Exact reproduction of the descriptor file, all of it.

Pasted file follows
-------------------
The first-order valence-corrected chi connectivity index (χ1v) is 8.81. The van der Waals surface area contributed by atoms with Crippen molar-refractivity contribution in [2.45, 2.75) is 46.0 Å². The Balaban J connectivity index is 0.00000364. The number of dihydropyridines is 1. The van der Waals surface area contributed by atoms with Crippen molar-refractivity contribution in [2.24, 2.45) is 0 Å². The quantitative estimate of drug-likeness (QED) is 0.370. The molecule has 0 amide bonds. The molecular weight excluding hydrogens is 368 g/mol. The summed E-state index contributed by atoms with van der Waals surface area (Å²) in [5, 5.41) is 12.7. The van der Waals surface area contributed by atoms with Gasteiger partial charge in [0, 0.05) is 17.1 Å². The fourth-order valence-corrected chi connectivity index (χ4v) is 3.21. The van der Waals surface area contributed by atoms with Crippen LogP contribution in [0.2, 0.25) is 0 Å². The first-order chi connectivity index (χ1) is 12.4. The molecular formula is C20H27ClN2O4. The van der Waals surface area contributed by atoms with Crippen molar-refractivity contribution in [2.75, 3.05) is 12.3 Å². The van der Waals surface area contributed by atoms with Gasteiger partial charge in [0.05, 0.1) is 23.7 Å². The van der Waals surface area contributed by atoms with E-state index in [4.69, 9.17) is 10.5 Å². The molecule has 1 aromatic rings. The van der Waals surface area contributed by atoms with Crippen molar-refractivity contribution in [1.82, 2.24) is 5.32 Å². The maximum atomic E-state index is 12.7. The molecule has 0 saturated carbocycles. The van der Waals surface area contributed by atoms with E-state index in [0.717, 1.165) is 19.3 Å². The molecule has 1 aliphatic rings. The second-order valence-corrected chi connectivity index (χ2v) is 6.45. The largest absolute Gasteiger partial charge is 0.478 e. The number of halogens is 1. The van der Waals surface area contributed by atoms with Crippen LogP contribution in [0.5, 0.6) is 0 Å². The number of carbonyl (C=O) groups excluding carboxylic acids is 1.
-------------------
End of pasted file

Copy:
The first-order valence-corrected chi connectivity index (χ1v) is 8.81. The van der Waals surface area contributed by atoms with Crippen molar-refractivity contribution in [2.45, 2.75) is 46.0 Å². The Balaban J connectivity index is 0.00000364. The number of dihydropyridines is 1. The van der Waals surface area contributed by atoms with Crippen molar-refractivity contribution in [2.24, 2.45) is 0 Å². The quantitative estimate of drug-likeness (QED) is 0.370. The molecule has 0 amide bonds. The molecular weight excluding hydrogens is 368 g/mol. The summed E-state index contributed by atoms with van der Waals surface area (Å²) in [5, 5.41) is 12.7. The van der Waals surface area contributed by atoms with Gasteiger partial charge in [0, 0.05) is 17.1 Å². The fourth-order valence-corrected chi connectivity index (χ4v) is 3.21. The van der Waals surface area contributed by atoms with Crippen LogP contribution in [0.2, 0.25) is 0 Å². The first-order chi connectivity index (χ1) is 12.4. The molecular formula is C20H27ClN2O4. The van der Waals surface area contributed by atoms with Crippen molar-refractivity contribution in [2.75, 3.05) is 12.3 Å². The van der Waals surface area contributed by atoms with Gasteiger partial charge in [0.05, 0.1) is 23.7 Å². The van der Waals surface area contributed by atoms with E-state index in [4.69, 9.17) is 10.5 Å². The molecule has 1 aromatic rings. The van der Waals surface area contributed by atoms with Crippen molar-refractivity contribution in [1.82, 2.24) is 5.32 Å². The maximum atomic E-state index is 12.7. The molecule has 0 saturated carbocycles. The van der Waals surface area contributed by atoms with E-state index in [0.717, 1.165) is 19.3 Å². The molecule has 1 aliphatic rings. The second-order valence-corrected chi connectivity index (χ2v) is 6.45. The largest absolute Gasteiger partial charge is 0.478 e. The number of halogens is 1. The van der Waals surface area contributed by atoms with Crippen LogP contribution in [0.5, 0.6) is 0 Å². The number of carbonyl (C=O) groups excluding carboxylic acids is 1.